December 20, 2010

An Innocent Sense of Self

OLD MOLE, 1985
Red cedar, 61 x 61, 32 in.
Philadelphia Museum of Art

Excerpt from Martin Puryear by Neal Benezra, first published 1991 by The Art Institute of Chicago and Thames and Hudson:

"Puryear understands the disillusion that has bred a current wave of critical attitudes toward modern art and contemporary culture, yet he does not consider an often nostalgic reinterpretation of past styles, nor a cynical analysis of contemporary cultural forms, to be viable approaches to making art. Although Puryear is himself critical of much in contemporary society, he believes that this only underscores the need for an art that is original and undogmatic. That is, while Puryear recognizes the postmodernist loss of faith, this only enlarges his faith in himself and his art as a way of transcending traditions of all sorts. Rather than pessimism, Puryear exudes an enthusiasm for life, experience, and the next sculpture in the studio. In conversation, he likens his belief in art to that of Jof, the simple juggler in the Swedish director Ingmar Bergman's film The Seventh Seal. While the knight struggles valiantly to confound death and the devil in a futile game of chess, Jof remains possessed of thoughts and visions, of an innocent sense of self, and of a future beyond."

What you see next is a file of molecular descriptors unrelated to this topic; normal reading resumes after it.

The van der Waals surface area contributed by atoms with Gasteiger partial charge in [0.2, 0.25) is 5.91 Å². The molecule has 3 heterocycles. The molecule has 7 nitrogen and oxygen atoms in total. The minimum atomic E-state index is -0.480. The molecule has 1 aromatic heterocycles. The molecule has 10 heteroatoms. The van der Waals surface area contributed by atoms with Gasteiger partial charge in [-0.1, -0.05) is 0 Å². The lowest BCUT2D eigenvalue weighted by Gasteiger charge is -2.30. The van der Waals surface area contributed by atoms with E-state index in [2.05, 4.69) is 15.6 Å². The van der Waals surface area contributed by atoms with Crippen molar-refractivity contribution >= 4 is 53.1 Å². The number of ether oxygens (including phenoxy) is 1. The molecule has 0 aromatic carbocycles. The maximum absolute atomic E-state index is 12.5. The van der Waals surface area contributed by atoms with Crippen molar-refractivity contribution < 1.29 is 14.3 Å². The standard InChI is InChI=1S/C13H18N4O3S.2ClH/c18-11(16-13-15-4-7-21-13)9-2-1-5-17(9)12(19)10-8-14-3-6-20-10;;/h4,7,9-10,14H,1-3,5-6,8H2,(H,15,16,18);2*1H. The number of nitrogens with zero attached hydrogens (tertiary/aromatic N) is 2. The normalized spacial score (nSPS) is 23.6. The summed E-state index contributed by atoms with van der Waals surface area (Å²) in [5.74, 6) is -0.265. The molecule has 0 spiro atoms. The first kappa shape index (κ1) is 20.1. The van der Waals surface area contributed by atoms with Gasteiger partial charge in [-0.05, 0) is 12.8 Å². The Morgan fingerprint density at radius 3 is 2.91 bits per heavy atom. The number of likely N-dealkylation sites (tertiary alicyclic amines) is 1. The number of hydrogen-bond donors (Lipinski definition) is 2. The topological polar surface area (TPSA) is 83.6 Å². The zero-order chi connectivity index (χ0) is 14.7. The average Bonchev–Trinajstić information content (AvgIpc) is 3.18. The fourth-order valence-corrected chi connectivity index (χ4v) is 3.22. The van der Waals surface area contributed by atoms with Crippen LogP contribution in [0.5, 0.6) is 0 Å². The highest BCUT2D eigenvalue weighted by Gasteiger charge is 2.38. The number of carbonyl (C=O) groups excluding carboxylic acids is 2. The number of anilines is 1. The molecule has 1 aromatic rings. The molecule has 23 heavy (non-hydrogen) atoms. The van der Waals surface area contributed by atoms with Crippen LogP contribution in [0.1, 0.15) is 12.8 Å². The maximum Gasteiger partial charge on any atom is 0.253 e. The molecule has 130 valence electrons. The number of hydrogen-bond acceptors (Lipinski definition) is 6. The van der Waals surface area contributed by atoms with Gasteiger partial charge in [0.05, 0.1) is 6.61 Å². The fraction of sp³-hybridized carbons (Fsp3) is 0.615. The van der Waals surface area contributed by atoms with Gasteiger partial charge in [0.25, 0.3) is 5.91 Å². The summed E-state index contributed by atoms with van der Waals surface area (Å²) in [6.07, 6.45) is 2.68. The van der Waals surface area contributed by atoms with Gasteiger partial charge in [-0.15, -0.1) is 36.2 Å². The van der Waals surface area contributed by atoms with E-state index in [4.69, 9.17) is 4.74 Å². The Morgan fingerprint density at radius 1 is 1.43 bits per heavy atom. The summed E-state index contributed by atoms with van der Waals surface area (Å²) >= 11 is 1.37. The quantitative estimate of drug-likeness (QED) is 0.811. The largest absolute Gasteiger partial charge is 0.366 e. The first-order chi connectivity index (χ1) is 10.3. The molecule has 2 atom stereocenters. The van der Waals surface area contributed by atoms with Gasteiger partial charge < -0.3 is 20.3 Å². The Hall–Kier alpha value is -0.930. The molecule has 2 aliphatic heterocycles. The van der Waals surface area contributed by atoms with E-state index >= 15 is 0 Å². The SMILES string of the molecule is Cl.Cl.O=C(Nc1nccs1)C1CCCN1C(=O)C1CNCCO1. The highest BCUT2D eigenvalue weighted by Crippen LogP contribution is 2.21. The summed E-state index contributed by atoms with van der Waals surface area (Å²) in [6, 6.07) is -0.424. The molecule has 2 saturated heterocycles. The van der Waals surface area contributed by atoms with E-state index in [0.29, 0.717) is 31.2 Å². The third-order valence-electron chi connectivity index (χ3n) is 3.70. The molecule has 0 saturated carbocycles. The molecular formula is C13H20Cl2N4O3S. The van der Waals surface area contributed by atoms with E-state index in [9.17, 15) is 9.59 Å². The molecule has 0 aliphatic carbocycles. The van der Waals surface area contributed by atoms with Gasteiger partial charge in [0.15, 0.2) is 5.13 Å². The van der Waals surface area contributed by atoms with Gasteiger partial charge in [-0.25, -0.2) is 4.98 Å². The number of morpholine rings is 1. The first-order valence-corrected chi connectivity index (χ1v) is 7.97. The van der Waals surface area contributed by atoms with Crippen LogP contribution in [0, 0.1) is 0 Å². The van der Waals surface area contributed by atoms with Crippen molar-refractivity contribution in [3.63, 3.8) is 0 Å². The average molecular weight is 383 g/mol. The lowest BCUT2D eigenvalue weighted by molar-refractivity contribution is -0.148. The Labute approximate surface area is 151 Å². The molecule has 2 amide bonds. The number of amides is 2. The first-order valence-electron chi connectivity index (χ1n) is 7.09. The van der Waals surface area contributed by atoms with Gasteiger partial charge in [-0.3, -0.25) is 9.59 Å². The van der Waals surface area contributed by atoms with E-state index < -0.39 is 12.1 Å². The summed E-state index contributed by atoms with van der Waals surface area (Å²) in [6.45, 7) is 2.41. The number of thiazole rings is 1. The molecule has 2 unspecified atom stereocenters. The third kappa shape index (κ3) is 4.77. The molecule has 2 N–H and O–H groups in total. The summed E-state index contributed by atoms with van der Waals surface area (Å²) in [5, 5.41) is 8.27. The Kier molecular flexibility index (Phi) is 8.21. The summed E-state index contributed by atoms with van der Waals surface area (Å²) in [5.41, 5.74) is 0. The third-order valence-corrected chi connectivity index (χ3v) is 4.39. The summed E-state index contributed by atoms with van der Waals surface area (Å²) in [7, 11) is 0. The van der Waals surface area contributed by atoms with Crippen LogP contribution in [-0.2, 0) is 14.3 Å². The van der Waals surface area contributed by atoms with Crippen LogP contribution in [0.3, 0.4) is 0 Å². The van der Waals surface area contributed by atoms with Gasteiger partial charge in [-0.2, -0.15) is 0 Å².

Martin Puryear in his studio, Chicago, 1987

Red cedar and aluminum paint
97 x 58 x 46 in.
Dallas Museum of Art

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